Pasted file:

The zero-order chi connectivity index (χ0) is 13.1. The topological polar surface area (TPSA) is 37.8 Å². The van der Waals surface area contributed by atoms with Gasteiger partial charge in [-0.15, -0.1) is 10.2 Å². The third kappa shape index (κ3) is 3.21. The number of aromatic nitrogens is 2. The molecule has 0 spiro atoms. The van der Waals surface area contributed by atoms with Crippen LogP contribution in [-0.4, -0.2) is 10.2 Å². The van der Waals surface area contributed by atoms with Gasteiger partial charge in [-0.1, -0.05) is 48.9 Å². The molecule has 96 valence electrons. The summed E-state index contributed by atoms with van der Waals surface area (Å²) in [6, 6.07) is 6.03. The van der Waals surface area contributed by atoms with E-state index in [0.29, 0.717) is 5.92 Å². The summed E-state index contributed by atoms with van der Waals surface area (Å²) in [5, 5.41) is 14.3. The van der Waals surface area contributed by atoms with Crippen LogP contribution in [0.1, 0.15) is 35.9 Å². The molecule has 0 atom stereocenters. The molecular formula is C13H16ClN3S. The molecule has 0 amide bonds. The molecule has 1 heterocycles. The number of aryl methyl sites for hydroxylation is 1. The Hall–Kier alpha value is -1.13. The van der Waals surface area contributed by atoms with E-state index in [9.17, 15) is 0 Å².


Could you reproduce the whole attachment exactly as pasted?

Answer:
The zero-order chi connectivity index (χ0) is 13.1. The topological polar surface area (TPSA) is 37.8 Å². The van der Waals surface area contributed by atoms with Gasteiger partial charge in [-0.15, -0.1) is 10.2 Å². The third kappa shape index (κ3) is 3.21. The number of aromatic nitrogens is 2. The molecule has 0 spiro atoms. The van der Waals surface area contributed by atoms with Crippen LogP contribution in [-0.4, -0.2) is 10.2 Å². The van der Waals surface area contributed by atoms with Gasteiger partial charge in [-0.1, -0.05) is 48.9 Å². The molecule has 96 valence electrons. The summed E-state index contributed by atoms with van der Waals surface area (Å²) in [6, 6.07) is 6.03. The van der Waals surface area contributed by atoms with E-state index in [0.29, 0.717) is 5.92 Å². The summed E-state index contributed by atoms with van der Waals surface area (Å²) in [5, 5.41) is 14.3. The van der Waals surface area contributed by atoms with Crippen LogP contribution in [0.1, 0.15) is 35.9 Å². The molecule has 0 atom stereocenters. The molecular formula is C13H16ClN3S. The molecule has 0 amide bonds. The molecule has 1 heterocycles. The number of aryl methyl sites for hydroxylation is 1. The Hall–Kier alpha value is -1.13. The van der Waals surface area contributed by atoms with E-state index in [9.17, 15) is 0 Å².